Shorts on top as January Cboe bitcoin futures settle

NEW YORK (Reuters) - Bitcoin was seen as coming to the big leagues with the launch of U.S. futures trading in December. For those keeping score at home, the first round of this series was a resounding win for bitcoin bears over the bulls.

Yoshinori Kobayashi, bitcoin trader, demonstrates a bitcoin application on his mobile phone during an interview with Reuters in Tokyo, Japan December 12, 2017. REUTERS/Toru Hanai

With the first contract expiring on Wednesday, the hedge funds and other speculative investors that took out bets that bitcoin was due for a pullback have likely made a handsome profit.

Meanwhile, the bulls who took the other side of that trade, mostly small investors, have largely seen their positions expire worthless courtesy of a massive selloff across the cryptocurrency complex since futures trading launched.

The cash-settled bitcoin futures allow investors and speculators to place bets on whether bitcoin will soar or slip, without holding bitcoin itself.

The futures are based on the auction price of bitcoin in U.S. dollars on the Gemini Exchange, which is owned and operated by virtual currency entrepreneurs and brothers Cameron and Tyler Winklevoss.

On Wednesday, the official auction price for bitcoin on the Gemini Exchange was $10,900, compared with an auction price of $17,285.89, on Dec. 11, the first full day of Cboe bitcoin futures trading.

So far, speculative positioning on the Cboe bitcoin contracts has leaned to the short side. To be short a futures contract means traders believe the underlying security will fall in value.

Speculators’ net short position on bitcoin Cboe futures rose to 1,907 contracts in the week to Jan. 9, Commodity Futures Trading Commission data showed on Friday.

The bulk of volume and open interest had been centered in the front month, suggesting much of that short position is likewise concentrated in January.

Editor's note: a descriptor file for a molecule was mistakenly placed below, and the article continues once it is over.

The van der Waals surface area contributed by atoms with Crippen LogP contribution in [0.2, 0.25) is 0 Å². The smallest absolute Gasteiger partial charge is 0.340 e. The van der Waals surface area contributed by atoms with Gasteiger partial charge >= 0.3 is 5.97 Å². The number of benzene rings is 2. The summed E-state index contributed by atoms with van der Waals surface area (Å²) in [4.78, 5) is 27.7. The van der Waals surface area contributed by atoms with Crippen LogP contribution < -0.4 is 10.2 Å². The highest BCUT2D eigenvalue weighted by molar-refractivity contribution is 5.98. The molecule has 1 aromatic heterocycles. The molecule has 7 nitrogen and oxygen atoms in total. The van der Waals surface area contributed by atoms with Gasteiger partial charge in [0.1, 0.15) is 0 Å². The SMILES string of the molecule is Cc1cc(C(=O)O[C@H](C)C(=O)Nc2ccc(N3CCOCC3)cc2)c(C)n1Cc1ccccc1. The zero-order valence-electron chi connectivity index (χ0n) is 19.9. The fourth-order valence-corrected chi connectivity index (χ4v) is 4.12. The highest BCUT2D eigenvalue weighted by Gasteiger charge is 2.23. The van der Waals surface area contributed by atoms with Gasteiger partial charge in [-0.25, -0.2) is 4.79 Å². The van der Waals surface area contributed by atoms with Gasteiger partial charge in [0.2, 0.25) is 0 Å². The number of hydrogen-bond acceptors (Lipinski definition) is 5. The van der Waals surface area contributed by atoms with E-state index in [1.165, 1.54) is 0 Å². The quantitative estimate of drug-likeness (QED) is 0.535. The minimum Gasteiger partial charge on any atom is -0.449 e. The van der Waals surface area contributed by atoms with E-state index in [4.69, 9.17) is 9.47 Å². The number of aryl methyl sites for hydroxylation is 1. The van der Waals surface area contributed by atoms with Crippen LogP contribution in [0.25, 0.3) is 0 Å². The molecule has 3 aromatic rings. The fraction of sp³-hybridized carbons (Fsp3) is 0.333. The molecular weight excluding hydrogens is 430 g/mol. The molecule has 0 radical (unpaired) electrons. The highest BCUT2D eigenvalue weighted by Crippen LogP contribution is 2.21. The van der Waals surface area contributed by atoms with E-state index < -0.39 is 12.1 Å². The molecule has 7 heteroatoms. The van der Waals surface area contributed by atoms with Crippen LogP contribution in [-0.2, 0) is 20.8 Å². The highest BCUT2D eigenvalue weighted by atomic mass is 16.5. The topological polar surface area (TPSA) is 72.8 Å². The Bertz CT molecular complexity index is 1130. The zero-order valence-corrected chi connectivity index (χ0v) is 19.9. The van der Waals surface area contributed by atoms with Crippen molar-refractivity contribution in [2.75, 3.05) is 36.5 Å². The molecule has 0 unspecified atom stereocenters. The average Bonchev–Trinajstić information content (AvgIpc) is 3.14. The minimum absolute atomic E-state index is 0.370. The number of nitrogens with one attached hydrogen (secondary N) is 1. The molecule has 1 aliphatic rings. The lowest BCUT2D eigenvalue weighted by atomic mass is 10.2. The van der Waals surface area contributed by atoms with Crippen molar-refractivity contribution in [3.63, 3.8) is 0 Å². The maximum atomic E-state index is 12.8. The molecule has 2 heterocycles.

To be sure, some front-month positions may have since been closed out or rolled forward into future months.

“Someone who shorted bitcoin futures last week would potentially be very happy this week,” said Steve Sosnick, chief options strategist at Interactive Brokers Group Inc in Greenwich, Connecticut.

With South Korea, Japan and China all making noises about a regulatory swoop, and officials in France and the United States vowing to investigate cryptocurrencies, investor fears have hit bitcoin prices hard in recent weeks.

Bitcoin has lost about 37 percent of its value on the Gemini Exchange since Dec. 11.

While the initial bitcoin futures trading may have favored bears, it is still early days, said Ophir Gottlieb, chief executive of Los Angeles-based Capital Market Laboratories.

“We will see the risk appetite if bitcoin rises abruptly. I could see people throwing up their hands and discarding the idea of shorting bitcoin altogether. I could also see people piling on if it gets to $8,000 or lower,” Gottlieb said.

“For now, it is in a spot of disequilibrium. This asset is either worth a lot less or a lot more, but $10,000 is not a resting spot, in my opinion.”

Reporting by Saqib Iqbal Ahmed; Editing by Meredith Mazzilli